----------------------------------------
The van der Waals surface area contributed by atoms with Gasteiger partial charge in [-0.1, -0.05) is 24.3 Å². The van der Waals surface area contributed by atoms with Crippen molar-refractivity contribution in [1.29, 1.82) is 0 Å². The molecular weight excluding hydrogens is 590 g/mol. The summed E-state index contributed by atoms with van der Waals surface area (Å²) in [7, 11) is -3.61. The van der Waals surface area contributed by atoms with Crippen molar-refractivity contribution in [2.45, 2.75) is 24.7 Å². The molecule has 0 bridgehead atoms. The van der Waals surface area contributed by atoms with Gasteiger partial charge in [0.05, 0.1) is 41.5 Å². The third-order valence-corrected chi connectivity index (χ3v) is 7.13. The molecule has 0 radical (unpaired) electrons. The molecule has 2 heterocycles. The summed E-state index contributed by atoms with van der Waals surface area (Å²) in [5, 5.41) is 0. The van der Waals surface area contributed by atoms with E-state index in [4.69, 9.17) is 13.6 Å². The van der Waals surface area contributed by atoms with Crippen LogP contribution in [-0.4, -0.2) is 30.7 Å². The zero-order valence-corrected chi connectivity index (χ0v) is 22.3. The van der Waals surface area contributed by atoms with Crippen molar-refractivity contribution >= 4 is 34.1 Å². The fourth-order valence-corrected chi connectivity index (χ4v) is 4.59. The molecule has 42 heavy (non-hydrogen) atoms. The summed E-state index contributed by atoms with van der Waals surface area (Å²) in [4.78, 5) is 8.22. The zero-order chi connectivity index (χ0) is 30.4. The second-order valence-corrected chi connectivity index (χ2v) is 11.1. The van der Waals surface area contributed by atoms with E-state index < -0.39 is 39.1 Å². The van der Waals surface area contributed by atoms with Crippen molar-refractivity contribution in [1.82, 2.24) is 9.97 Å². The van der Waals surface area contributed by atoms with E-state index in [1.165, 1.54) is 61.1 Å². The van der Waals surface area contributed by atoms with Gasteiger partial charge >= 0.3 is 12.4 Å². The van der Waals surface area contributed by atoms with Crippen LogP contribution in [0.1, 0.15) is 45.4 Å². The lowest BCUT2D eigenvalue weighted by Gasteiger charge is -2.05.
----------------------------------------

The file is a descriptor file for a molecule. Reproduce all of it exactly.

The van der Waals surface area contributed by atoms with Gasteiger partial charge in [-0.1, -0.05) is 24.3 Å². The van der Waals surface area contributed by atoms with Crippen molar-refractivity contribution in [1.29, 1.82) is 0 Å². The molecular weight excluding hydrogens is 590 g/mol. The summed E-state index contributed by atoms with van der Waals surface area (Å²) in [7, 11) is -3.61. The van der Waals surface area contributed by atoms with Crippen molar-refractivity contribution in [2.45, 2.75) is 24.7 Å². The molecule has 0 bridgehead atoms. The van der Waals surface area contributed by atoms with Gasteiger partial charge in [0.05, 0.1) is 41.5 Å². The third-order valence-corrected chi connectivity index (χ3v) is 7.13. The molecule has 0 radical (unpaired) electrons. The molecule has 2 heterocycles. The summed E-state index contributed by atoms with van der Waals surface area (Å²) in [5, 5.41) is 0. The van der Waals surface area contributed by atoms with E-state index in [4.69, 9.17) is 13.6 Å². The van der Waals surface area contributed by atoms with Crippen LogP contribution in [-0.4, -0.2) is 30.7 Å². The zero-order valence-corrected chi connectivity index (χ0v) is 22.3. The van der Waals surface area contributed by atoms with Crippen molar-refractivity contribution >= 4 is 34.1 Å². The fourth-order valence-corrected chi connectivity index (χ4v) is 4.59. The molecule has 42 heavy (non-hydrogen) atoms. The summed E-state index contributed by atoms with van der Waals surface area (Å²) in [4.78, 5) is 8.22. The zero-order chi connectivity index (χ0) is 30.4. The second-order valence-corrected chi connectivity index (χ2v) is 11.1. The van der Waals surface area contributed by atoms with E-state index < -0.39 is 39.1 Å². The van der Waals surface area contributed by atoms with Crippen molar-refractivity contribution in [1.82, 2.24) is 9.97 Å². The van der Waals surface area contributed by atoms with E-state index in [1.165, 1.54) is 61.1 Å². The van der Waals surface area contributed by atoms with Gasteiger partial charge >= 0.3 is 12.4 Å². The van der Waals surface area contributed by atoms with Crippen LogP contribution in [0.1, 0.15) is 45.4 Å². The lowest BCUT2D eigenvalue weighted by Gasteiger charge is -2.05.